11 Nucleotide based models Nucleotide substitution models – each nucleotide position of an alignment is treated independently Codon position substitution models – partitions nucleotide data so that codon positions 1, 2 & 3 may have different parameters – SRD06 model has two categories 1+2 & 3 11

12 Codon based models A model of DNA sequence evolution applicable to coding regions Uses the codon, as opposed to the nucleotide, as the unit of evolution Accounts for dependencies among nucleotides within a codon Most commonly used are GY94 (Goldman & Yang) and MG94 (Muse & Gaut) 12

13 Nucleotide substitution models as an example

14 Models of nucleotide evolution Several probabilistic models of evolution have been developed to convert observed nucleotide distances into measures of actual evolutionary distances The relative complexity of these models is a function of the extent of the biological, biochemical ad evolutionary assumptions (i.e. parameters) they incorporate Substitutions are usually described as probabilities of mutational events, mathematically modeled by matrices of relative rates: 14

15 Jukes-Cantor (JC) First proposed model It assumes that the four bases have equal frequencies and all substitutions are equally likely 15

16 Kimura’s 2 parameter Transitions are generally more frequent than transversions K2P model assumes that the rate of transitions per site (α) differs from the rate of transversions per site (β) 16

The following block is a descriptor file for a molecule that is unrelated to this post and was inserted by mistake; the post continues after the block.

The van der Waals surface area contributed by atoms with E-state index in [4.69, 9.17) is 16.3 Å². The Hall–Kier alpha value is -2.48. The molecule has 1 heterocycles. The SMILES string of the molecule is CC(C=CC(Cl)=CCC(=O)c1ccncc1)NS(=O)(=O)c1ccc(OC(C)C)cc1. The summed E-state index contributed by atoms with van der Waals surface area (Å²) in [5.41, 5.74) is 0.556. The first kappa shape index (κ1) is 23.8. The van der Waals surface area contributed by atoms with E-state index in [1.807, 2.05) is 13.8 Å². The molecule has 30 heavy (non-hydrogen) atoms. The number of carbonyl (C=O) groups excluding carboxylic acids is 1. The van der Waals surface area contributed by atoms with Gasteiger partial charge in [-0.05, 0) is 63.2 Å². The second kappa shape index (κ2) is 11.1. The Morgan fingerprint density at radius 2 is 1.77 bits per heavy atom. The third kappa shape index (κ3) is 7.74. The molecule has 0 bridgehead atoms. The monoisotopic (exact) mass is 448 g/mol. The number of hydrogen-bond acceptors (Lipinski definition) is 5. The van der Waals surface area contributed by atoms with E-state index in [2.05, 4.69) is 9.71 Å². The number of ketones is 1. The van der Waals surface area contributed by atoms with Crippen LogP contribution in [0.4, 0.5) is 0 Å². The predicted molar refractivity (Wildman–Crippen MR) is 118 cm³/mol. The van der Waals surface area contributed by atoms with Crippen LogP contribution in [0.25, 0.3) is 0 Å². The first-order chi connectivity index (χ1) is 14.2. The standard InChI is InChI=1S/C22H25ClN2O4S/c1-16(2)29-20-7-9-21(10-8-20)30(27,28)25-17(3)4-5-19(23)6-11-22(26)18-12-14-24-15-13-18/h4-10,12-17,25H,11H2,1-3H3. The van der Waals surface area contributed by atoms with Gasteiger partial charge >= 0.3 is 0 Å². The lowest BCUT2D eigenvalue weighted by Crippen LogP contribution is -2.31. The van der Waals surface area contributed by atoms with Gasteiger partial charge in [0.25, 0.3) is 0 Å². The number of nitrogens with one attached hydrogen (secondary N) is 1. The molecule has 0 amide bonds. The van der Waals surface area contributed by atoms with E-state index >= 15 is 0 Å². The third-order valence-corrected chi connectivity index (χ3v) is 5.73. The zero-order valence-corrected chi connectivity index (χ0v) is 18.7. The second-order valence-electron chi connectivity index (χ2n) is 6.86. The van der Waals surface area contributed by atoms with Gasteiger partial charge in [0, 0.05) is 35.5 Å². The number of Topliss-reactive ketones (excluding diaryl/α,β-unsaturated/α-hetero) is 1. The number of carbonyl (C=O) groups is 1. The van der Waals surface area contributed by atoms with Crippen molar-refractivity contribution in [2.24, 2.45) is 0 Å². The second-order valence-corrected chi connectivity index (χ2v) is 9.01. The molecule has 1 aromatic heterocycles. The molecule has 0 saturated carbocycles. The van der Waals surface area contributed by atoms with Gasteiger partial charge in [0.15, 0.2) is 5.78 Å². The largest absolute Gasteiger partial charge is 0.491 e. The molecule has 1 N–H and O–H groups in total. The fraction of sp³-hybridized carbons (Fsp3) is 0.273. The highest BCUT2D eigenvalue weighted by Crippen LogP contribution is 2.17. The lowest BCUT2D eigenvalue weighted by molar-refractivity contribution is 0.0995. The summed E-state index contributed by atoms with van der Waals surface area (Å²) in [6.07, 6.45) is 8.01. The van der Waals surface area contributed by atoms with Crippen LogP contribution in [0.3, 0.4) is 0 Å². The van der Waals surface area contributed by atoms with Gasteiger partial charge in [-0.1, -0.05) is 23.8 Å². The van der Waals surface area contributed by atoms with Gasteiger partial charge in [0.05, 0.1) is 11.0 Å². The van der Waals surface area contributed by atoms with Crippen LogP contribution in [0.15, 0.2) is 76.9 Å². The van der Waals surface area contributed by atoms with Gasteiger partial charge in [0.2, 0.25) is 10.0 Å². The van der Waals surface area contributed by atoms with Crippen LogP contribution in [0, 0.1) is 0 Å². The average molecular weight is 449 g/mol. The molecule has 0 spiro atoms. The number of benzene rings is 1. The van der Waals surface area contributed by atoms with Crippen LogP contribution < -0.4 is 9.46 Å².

17 If some substitutions are more common in one sequence than others, some substitutions may be more frequent than others F81 model allows the frequency (π) of the four nucleotides to be different Felsenstein (1981) 17

18 Hasegawa, Kishino and Yano The HKY85 model allows rates of transitions and transversions to differ and base frequencies to vary 18

19 General Time Reversible The GTR/REV model allows each possible substitution to have its own probability Substitutions are reversible (i.e. substitutions from i to j has the same probability as a substitution from j to i) 19

20 After Whelan et al. 2001 20

21 Rate heterogeneity Different regions of RNA/DNA may have different probabilities of change, and variable rates of substitution can have considerable impact on sequence divergence Typically, a gamma distribution is used to describe heterogeneity in nucleotide substitution rate across sequences The range of rate variation among sites is dictated by the shape parameter α of the distribution 21

22 Beware of recombination!! Many phylogenetic methods implicitly assume that all sites in a sequence share a common evolutionary history However, recombination can violate this assumption by allowing sites to move freely between different genetic backgrounds This may cause different sections of an alignment to lead to contradictory estimates of the tree and subsequently confuse model inferences 22

23 Global vs. Local ω models Global – fits a single model to a given alignment & tree (i.e. all branches are equal) Local – can a unique set of substitution rates to every branch in a tree 23

24 Acknowledgements HKU: Vijaykrishna Dhanasekaran & Justin Bahl for help with preparing the presentation & practical component Estimating selection pressures on alignments of coding sequences: Analyses using HyPhy. Edited by Sergei L. Kosakovsky Pond, Art F.Y. Poon, and Simon D.W. Frost 24